[Monetdb-developers] XRPC syntax

Jens Teubner jens.teubner at in.tum.de
Fri Oct 27 12:40:07 CEST 2006


Hi Peter, hi Jennie,

On Tue, Oct 24, 2006 at 09:13:00PM +0200, Ying Zhang wrote:

> I found the formal definition of XQueryD grammar (BTW. it's called
> XQueryD, not DXQ.  DXQ is something else.) in "A Framework for XML-Based
> Integration":
> 
>   ExprSingle ::= "execute at" <URL> [ "xquery" { ExprSingle } | ... ]

this syntax actually looks okay to me as well.

The reason: XQuery is crafted in a way that it uses as few keywords as
possible.  To achieve that, the lexical analyzer (a) often recognizes
patterns that are larger than a single word (matching "execute at"
instead of "execute" removes the ambiguity with a child step searching
for an `execute' element) and (b) switches parsing states depending on
the symbols that the lexer sees.

What we have here is that the lexical analyzer reads an expression.
After reading an expression, it will *always* wait for an operator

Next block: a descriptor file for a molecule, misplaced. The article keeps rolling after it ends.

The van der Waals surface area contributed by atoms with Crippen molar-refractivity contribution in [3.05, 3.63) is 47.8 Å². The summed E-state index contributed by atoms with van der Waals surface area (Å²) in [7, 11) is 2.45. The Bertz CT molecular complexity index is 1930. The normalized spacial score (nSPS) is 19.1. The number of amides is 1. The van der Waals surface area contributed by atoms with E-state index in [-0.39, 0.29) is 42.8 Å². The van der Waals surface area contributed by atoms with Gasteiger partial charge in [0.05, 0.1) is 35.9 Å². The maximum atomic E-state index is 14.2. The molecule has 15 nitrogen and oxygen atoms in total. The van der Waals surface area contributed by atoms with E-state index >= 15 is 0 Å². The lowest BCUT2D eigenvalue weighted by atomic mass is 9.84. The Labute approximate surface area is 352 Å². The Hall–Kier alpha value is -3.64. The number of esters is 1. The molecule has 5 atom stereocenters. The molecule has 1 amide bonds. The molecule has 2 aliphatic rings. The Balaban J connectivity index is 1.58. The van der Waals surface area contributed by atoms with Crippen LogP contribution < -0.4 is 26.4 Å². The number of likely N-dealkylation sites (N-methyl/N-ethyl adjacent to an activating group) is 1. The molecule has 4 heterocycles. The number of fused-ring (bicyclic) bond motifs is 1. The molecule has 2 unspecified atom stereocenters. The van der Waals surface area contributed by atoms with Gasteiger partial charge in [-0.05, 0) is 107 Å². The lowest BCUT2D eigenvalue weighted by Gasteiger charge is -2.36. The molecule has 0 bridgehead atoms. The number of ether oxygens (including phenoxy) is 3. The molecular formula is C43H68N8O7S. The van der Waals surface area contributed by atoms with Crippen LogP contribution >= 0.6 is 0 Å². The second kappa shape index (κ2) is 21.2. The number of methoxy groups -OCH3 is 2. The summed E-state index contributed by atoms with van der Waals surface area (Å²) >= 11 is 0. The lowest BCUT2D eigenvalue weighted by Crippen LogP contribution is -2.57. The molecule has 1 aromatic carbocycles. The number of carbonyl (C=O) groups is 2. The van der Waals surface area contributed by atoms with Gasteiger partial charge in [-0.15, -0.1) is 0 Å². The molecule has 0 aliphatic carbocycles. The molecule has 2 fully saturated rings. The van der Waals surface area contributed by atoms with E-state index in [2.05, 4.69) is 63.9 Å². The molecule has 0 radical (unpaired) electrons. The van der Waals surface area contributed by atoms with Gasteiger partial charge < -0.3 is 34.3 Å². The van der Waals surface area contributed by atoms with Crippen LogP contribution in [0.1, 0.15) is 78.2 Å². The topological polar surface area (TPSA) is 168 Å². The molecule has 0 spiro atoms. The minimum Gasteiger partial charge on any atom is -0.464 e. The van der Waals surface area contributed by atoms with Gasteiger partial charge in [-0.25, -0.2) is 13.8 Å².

(e.g., an arithmetic operator, a sequence constructor, but also `as
type', etc.).  In this state it is safe to recognize a lot more keywords
without making them ambiguous with, e.g., path steps.  So if we throw in
the `xquery' here, the state machine of the lexical analyzer should run
fine again.  `xquery' will be recognized as a keyword whenever an
operator is expected, but not otherwise.

Peter, Pathfinder's parser is strictly separated as it is supposed to be
in a well-designed parser.  There is a lexical analyzer, which is
*independent* of the parser (done with bison in Pathfinder).  Being
unaware of any context information, our lexical analyzer thus cannot
know that it currently is somewhere between the two components of an
"execute at" clause.

If you prefer the above syntax, I could implement that.  It should be an
easy fix.  Just let me know.

Jens

-- 
Jens Teubner
Technische Universitaet Muenchen, Department of Informatics
D-85748 Garching, Germany
Tel: +49 89 289-17259     Fax: +49 89 289-17263

No scientist is ever right, they just
can't be proved wrong at the time!
                         -- Richard Feynman




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